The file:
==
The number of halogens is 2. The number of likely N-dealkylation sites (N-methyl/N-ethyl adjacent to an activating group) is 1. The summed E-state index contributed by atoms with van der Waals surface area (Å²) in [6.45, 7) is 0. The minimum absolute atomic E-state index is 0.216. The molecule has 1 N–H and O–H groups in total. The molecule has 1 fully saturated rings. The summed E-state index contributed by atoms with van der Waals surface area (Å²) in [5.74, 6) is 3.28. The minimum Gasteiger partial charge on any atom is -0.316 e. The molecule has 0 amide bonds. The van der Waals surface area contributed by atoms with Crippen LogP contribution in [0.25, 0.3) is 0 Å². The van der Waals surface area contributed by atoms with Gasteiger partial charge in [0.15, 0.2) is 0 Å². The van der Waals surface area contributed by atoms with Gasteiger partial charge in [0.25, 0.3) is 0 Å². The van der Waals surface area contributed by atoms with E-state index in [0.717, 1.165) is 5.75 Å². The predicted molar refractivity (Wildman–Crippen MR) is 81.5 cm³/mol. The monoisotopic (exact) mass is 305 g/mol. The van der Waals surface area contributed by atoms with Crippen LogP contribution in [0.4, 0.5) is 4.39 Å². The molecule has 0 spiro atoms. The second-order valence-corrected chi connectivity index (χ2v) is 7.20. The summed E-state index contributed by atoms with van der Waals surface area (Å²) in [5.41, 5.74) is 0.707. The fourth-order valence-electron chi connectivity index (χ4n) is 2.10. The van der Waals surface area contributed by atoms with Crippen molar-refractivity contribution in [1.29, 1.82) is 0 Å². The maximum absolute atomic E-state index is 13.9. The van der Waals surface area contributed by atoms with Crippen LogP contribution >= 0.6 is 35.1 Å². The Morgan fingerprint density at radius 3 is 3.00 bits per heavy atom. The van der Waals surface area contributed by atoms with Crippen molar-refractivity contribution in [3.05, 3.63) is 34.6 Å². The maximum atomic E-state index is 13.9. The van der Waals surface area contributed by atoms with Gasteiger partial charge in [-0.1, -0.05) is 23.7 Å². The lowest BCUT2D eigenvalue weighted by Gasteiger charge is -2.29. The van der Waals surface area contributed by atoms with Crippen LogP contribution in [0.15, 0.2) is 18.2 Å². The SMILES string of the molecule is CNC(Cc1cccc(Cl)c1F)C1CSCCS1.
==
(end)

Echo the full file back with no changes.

The number of halogens is 2. The number of likely N-dealkylation sites (N-methyl/N-ethyl adjacent to an activating group) is 1. The summed E-state index contributed by atoms with van der Waals surface area (Å²) in [6.45, 7) is 0. The minimum absolute atomic E-state index is 0.216. The molecule has 1 N–H and O–H groups in total. The molecule has 1 fully saturated rings. The summed E-state index contributed by atoms with van der Waals surface area (Å²) in [5.74, 6) is 3.28. The minimum Gasteiger partial charge on any atom is -0.316 e. The molecule has 0 amide bonds. The van der Waals surface area contributed by atoms with Crippen LogP contribution in [0.25, 0.3) is 0 Å². The van der Waals surface area contributed by atoms with Gasteiger partial charge in [0.15, 0.2) is 0 Å². The van der Waals surface area contributed by atoms with Gasteiger partial charge in [0.25, 0.3) is 0 Å². The van der Waals surface area contributed by atoms with E-state index in [0.717, 1.165) is 5.75 Å². The predicted molar refractivity (Wildman–Crippen MR) is 81.5 cm³/mol. The monoisotopic (exact) mass is 305 g/mol. The van der Waals surface area contributed by atoms with Crippen LogP contribution in [0.4, 0.5) is 4.39 Å². The molecule has 0 spiro atoms. The second-order valence-corrected chi connectivity index (χ2v) is 7.20. The summed E-state index contributed by atoms with van der Waals surface area (Å²) in [5.41, 5.74) is 0.707. The fourth-order valence-electron chi connectivity index (χ4n) is 2.10. The van der Waals surface area contributed by atoms with Crippen molar-refractivity contribution in [1.29, 1.82) is 0 Å². The maximum absolute atomic E-state index is 13.9. The van der Waals surface area contributed by atoms with Crippen LogP contribution >= 0.6 is 35.1 Å². The Morgan fingerprint density at radius 3 is 3.00 bits per heavy atom. The van der Waals surface area contributed by atoms with Crippen molar-refractivity contribution in [3.05, 3.63) is 34.6 Å². The maximum atomic E-state index is 13.9. The van der Waals surface area contributed by atoms with Gasteiger partial charge in [-0.1, -0.05) is 23.7 Å². The lowest BCUT2D eigenvalue weighted by Gasteiger charge is -2.29. The van der Waals surface area contributed by atoms with Crippen LogP contribution in [0.15, 0.2) is 18.2 Å². The SMILES string of the molecule is CNC(Cc1cccc(Cl)c1F)C1CSCCS1.